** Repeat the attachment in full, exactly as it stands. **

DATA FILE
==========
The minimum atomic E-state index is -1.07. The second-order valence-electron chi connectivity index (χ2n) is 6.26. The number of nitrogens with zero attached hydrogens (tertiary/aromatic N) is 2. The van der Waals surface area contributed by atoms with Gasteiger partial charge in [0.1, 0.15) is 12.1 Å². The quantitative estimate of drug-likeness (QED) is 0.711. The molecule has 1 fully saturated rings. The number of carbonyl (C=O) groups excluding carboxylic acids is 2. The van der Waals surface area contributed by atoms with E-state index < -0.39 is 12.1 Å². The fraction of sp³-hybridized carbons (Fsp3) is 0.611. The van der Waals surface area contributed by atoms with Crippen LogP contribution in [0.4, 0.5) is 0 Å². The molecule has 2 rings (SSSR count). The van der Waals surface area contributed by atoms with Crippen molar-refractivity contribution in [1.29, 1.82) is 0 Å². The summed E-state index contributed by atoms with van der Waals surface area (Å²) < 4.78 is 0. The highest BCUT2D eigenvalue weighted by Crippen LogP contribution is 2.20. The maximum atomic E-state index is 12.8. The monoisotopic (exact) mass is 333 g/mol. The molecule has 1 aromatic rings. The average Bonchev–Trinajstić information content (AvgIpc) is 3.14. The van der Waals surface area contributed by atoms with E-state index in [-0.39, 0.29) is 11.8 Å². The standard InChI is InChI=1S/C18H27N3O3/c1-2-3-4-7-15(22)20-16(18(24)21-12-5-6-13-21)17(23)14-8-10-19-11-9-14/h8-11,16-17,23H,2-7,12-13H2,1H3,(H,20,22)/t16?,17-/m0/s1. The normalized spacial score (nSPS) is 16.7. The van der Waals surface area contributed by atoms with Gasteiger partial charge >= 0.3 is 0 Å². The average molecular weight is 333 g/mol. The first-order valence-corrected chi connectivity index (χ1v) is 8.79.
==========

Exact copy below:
The minimum atomic E-state index is -1.07. The second-order valence-electron chi connectivity index (χ2n) is 6.26. The number of nitrogens with zero attached hydrogens (tertiary/aromatic N) is 2. The van der Waals surface area contributed by atoms with Gasteiger partial charge in [0.1, 0.15) is 12.1 Å². The quantitative estimate of drug-likeness (QED) is 0.711. The molecule has 1 fully saturated rings. The number of carbonyl (C=O) groups excluding carboxylic acids is 2. The van der Waals surface area contributed by atoms with E-state index < -0.39 is 12.1 Å². The fraction of sp³-hybridized carbons (Fsp3) is 0.611. The van der Waals surface area contributed by atoms with Crippen LogP contribution in [0.4, 0.5) is 0 Å². The molecule has 2 rings (SSSR count). The van der Waals surface area contributed by atoms with Crippen molar-refractivity contribution in [1.29, 1.82) is 0 Å². The summed E-state index contributed by atoms with van der Waals surface area (Å²) < 4.78 is 0. The highest BCUT2D eigenvalue weighted by Crippen LogP contribution is 2.20. The maximum atomic E-state index is 12.8. The monoisotopic (exact) mass is 333 g/mol. The molecule has 1 aromatic rings. The average Bonchev–Trinajstić information content (AvgIpc) is 3.14. The van der Waals surface area contributed by atoms with E-state index in [-0.39, 0.29) is 11.8 Å². The standard InChI is InChI=1S/C18H27N3O3/c1-2-3-4-7-15(22)20-16(18(24)21-12-5-6-13-21)17(23)14-8-10-19-11-9-14/h8-11,16-17,23H,2-7,12-13H2,1H3,(H,20,22)/t16?,17-/m0/s1. The normalized spacial score (nSPS) is 16.7. The van der Waals surface area contributed by atoms with Gasteiger partial charge >= 0.3 is 0 Å². The average molecular weight is 333 g/mol. The first-order valence-corrected chi connectivity index (χ1v) is 8.79.